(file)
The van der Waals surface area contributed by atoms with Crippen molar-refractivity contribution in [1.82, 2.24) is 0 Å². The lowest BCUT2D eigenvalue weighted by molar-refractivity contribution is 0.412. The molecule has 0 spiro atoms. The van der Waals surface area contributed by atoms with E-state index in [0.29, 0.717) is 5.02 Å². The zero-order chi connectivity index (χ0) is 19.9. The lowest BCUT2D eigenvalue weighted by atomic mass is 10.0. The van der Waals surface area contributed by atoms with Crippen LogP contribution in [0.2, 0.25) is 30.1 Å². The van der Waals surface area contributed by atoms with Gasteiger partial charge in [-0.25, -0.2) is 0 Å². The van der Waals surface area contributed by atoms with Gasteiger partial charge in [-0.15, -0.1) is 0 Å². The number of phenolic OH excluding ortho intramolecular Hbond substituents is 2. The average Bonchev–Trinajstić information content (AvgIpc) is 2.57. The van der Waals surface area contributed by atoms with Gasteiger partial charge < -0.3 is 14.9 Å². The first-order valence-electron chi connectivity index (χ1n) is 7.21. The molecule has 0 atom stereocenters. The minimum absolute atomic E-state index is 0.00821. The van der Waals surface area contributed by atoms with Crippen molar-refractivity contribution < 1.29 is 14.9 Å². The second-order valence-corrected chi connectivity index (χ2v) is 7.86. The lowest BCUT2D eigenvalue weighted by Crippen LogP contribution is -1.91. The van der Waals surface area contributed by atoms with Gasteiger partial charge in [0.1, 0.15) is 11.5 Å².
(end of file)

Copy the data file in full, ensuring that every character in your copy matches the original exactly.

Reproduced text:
The van der Waals surface area contributed by atoms with Crippen molar-refractivity contribution in [1.82, 2.24) is 0 Å². The lowest BCUT2D eigenvalue weighted by molar-refractivity contribution is 0.412. The molecule has 0 spiro atoms. The van der Waals surface area contributed by atoms with E-state index in [0.29, 0.717) is 5.02 Å². The zero-order chi connectivity index (χ0) is 19.9. The lowest BCUT2D eigenvalue weighted by atomic mass is 10.0. The van der Waals surface area contributed by atoms with Crippen LogP contribution in [0.2, 0.25) is 30.1 Å². The van der Waals surface area contributed by atoms with Gasteiger partial charge in [-0.25, -0.2) is 0 Å². The van der Waals surface area contributed by atoms with Gasteiger partial charge in [-0.15, -0.1) is 0 Å². The number of phenolic OH excluding ortho intramolecular Hbond substituents is 2. The average Bonchev–Trinajstić information content (AvgIpc) is 2.57. The van der Waals surface area contributed by atoms with Gasteiger partial charge < -0.3 is 14.9 Å². The first-order valence-electron chi connectivity index (χ1n) is 7.21. The molecule has 0 atom stereocenters. The minimum absolute atomic E-state index is 0.00821. The van der Waals surface area contributed by atoms with Crippen molar-refractivity contribution < 1.29 is 14.9 Å². The second-order valence-corrected chi connectivity index (χ2v) is 7.86. The lowest BCUT2D eigenvalue weighted by Crippen LogP contribution is -1.91. The van der Waals surface area contributed by atoms with Gasteiger partial charge in [0.1, 0.15) is 11.5 Å².